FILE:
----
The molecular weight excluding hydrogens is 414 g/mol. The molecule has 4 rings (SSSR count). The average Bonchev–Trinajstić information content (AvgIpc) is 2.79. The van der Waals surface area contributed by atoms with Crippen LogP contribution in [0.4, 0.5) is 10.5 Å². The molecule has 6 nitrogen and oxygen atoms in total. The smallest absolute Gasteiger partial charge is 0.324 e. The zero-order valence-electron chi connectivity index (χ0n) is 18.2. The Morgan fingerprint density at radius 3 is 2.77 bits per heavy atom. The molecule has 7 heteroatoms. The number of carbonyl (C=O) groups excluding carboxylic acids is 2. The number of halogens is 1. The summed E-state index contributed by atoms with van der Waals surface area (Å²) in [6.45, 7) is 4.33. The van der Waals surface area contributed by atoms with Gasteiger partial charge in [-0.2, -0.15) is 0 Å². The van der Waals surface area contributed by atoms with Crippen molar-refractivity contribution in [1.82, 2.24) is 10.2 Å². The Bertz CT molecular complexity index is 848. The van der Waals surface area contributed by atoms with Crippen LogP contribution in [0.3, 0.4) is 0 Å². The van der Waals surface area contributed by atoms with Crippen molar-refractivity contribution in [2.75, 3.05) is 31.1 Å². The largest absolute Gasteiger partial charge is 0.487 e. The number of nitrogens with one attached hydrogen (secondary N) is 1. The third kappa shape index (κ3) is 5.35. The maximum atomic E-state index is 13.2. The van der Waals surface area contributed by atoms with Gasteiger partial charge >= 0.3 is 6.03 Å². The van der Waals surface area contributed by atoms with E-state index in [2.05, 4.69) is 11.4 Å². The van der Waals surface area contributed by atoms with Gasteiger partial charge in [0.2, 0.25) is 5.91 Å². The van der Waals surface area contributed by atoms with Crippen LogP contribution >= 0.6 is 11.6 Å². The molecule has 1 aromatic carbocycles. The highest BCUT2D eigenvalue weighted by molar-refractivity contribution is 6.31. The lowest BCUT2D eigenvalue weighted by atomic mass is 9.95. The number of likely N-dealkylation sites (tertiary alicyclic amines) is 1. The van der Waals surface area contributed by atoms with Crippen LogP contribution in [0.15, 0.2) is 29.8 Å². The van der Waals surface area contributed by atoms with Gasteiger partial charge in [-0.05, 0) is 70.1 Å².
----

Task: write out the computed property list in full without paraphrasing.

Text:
The molecular weight excluding hydrogens is 414 g/mol. The molecule has 4 rings (SSSR count). The average Bonchev–Trinajstić information content (AvgIpc) is 2.79. The van der Waals surface area contributed by atoms with Crippen LogP contribution in [0.4, 0.5) is 10.5 Å². The molecule has 6 nitrogen and oxygen atoms in total. The smallest absolute Gasteiger partial charge is 0.324 e. The zero-order valence-electron chi connectivity index (χ0n) is 18.2. The Morgan fingerprint density at radius 3 is 2.77 bits per heavy atom. The molecule has 7 heteroatoms. The number of carbonyl (C=O) groups excluding carboxylic acids is 2. The number of halogens is 1. The summed E-state index contributed by atoms with van der Waals surface area (Å²) in [6.45, 7) is 4.33. The van der Waals surface area contributed by atoms with Gasteiger partial charge in [-0.2, -0.15) is 0 Å². The van der Waals surface area contributed by atoms with Crippen molar-refractivity contribution in [1.82, 2.24) is 10.2 Å². The Bertz CT molecular complexity index is 848. The van der Waals surface area contributed by atoms with Crippen LogP contribution in [0.3, 0.4) is 0 Å². The van der Waals surface area contributed by atoms with Crippen molar-refractivity contribution in [2.75, 3.05) is 31.1 Å². The largest absolute Gasteiger partial charge is 0.487 e. The number of nitrogens with one attached hydrogen (secondary N) is 1. The third kappa shape index (κ3) is 5.35. The maximum atomic E-state index is 13.2. The van der Waals surface area contributed by atoms with Gasteiger partial charge >= 0.3 is 6.03 Å². The van der Waals surface area contributed by atoms with E-state index in [2.05, 4.69) is 11.4 Å². The van der Waals surface area contributed by atoms with Gasteiger partial charge in [0.2, 0.25) is 5.91 Å². The van der Waals surface area contributed by atoms with Crippen LogP contribution >= 0.6 is 11.6 Å². The molecule has 1 aromatic carbocycles. The highest BCUT2D eigenvalue weighted by molar-refractivity contribution is 6.31. The lowest BCUT2D eigenvalue weighted by atomic mass is 9.95. The number of likely N-dealkylation sites (tertiary alicyclic amines) is 1. The van der Waals surface area contributed by atoms with Crippen LogP contribution in [0.15, 0.2) is 29.8 Å². The van der Waals surface area contributed by atoms with Gasteiger partial charge in [-0.05, 0) is 70.1 Å².